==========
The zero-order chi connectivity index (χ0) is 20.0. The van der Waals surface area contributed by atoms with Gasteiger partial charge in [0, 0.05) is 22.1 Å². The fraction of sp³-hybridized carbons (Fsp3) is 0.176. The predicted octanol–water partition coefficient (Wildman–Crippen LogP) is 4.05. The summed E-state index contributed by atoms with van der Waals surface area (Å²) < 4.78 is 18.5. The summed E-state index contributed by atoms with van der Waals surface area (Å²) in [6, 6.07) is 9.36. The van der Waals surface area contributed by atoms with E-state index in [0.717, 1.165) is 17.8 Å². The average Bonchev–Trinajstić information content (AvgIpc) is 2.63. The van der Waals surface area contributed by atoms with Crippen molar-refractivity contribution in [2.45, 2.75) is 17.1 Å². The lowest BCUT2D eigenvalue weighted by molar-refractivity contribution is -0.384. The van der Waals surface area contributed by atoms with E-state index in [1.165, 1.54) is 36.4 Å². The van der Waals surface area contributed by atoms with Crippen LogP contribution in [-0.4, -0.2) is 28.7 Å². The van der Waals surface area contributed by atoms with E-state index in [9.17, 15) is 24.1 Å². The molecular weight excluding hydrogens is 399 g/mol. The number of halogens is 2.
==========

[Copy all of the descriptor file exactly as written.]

The zero-order chi connectivity index (χ0) is 20.0. The van der Waals surface area contributed by atoms with Gasteiger partial charge in [0, 0.05) is 22.1 Å². The fraction of sp³-hybridized carbons (Fsp3) is 0.176. The predicted octanol–water partition coefficient (Wildman–Crippen LogP) is 4.05. The summed E-state index contributed by atoms with van der Waals surface area (Å²) < 4.78 is 18.5. The summed E-state index contributed by atoms with van der Waals surface area (Å²) in [6, 6.07) is 9.36. The van der Waals surface area contributed by atoms with E-state index in [0.717, 1.165) is 17.8 Å². The average Bonchev–Trinajstić information content (AvgIpc) is 2.63. The van der Waals surface area contributed by atoms with Crippen molar-refractivity contribution in [2.45, 2.75) is 17.1 Å². The lowest BCUT2D eigenvalue weighted by molar-refractivity contribution is -0.384. The van der Waals surface area contributed by atoms with E-state index in [1.165, 1.54) is 36.4 Å². The van der Waals surface area contributed by atoms with Crippen LogP contribution in [-0.4, -0.2) is 28.7 Å². The van der Waals surface area contributed by atoms with E-state index in [9.17, 15) is 24.1 Å². The molecular weight excluding hydrogens is 399 g/mol. The number of halogens is 2.